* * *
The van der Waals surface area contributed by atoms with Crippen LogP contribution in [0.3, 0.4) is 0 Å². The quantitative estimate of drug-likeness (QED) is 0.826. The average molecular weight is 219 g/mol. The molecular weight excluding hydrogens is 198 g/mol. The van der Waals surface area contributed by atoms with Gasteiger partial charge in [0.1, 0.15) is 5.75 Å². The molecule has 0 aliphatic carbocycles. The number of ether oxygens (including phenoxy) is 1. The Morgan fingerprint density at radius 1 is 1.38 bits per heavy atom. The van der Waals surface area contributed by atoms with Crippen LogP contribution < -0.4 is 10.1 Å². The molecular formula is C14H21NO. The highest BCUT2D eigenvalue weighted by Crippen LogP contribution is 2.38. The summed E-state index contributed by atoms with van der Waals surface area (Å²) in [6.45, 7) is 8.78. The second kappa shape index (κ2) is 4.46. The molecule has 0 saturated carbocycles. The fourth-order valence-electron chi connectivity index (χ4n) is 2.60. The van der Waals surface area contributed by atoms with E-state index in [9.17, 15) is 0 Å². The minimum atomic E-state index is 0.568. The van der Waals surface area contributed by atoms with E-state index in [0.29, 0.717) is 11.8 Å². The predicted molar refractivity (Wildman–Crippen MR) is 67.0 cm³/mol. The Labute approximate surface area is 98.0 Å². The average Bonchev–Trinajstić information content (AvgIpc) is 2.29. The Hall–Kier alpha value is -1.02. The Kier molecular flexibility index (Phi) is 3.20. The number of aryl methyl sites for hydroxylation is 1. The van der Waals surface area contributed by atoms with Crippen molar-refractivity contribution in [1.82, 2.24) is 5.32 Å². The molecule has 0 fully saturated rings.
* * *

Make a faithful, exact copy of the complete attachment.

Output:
The van der Waals surface area contributed by atoms with Crippen LogP contribution in [0.3, 0.4) is 0 Å². The quantitative estimate of drug-likeness (QED) is 0.826. The average molecular weight is 219 g/mol. The molecular weight excluding hydrogens is 198 g/mol. The van der Waals surface area contributed by atoms with Gasteiger partial charge in [0.1, 0.15) is 5.75 Å². The molecule has 0 aliphatic carbocycles. The number of ether oxygens (including phenoxy) is 1. The Morgan fingerprint density at radius 1 is 1.38 bits per heavy atom. The van der Waals surface area contributed by atoms with Crippen LogP contribution < -0.4 is 10.1 Å². The molecular formula is C14H21NO. The highest BCUT2D eigenvalue weighted by Crippen LogP contribution is 2.38. The summed E-state index contributed by atoms with van der Waals surface area (Å²) in [6.45, 7) is 8.78. The second kappa shape index (κ2) is 4.46. The molecule has 0 saturated carbocycles. The fourth-order valence-electron chi connectivity index (χ4n) is 2.60. The van der Waals surface area contributed by atoms with E-state index in [9.17, 15) is 0 Å². The minimum atomic E-state index is 0.568. The van der Waals surface area contributed by atoms with E-state index in [0.29, 0.717) is 11.8 Å². The predicted molar refractivity (Wildman–Crippen MR) is 67.0 cm³/mol. The Labute approximate surface area is 98.0 Å². The average Bonchev–Trinajstić information content (AvgIpc) is 2.29. The Hall–Kier alpha value is -1.02. The Kier molecular flexibility index (Phi) is 3.20. The number of aryl methyl sites for hydroxylation is 1. The van der Waals surface area contributed by atoms with Crippen molar-refractivity contribution in [1.82, 2.24) is 5.32 Å². The molecule has 0 fully saturated rings.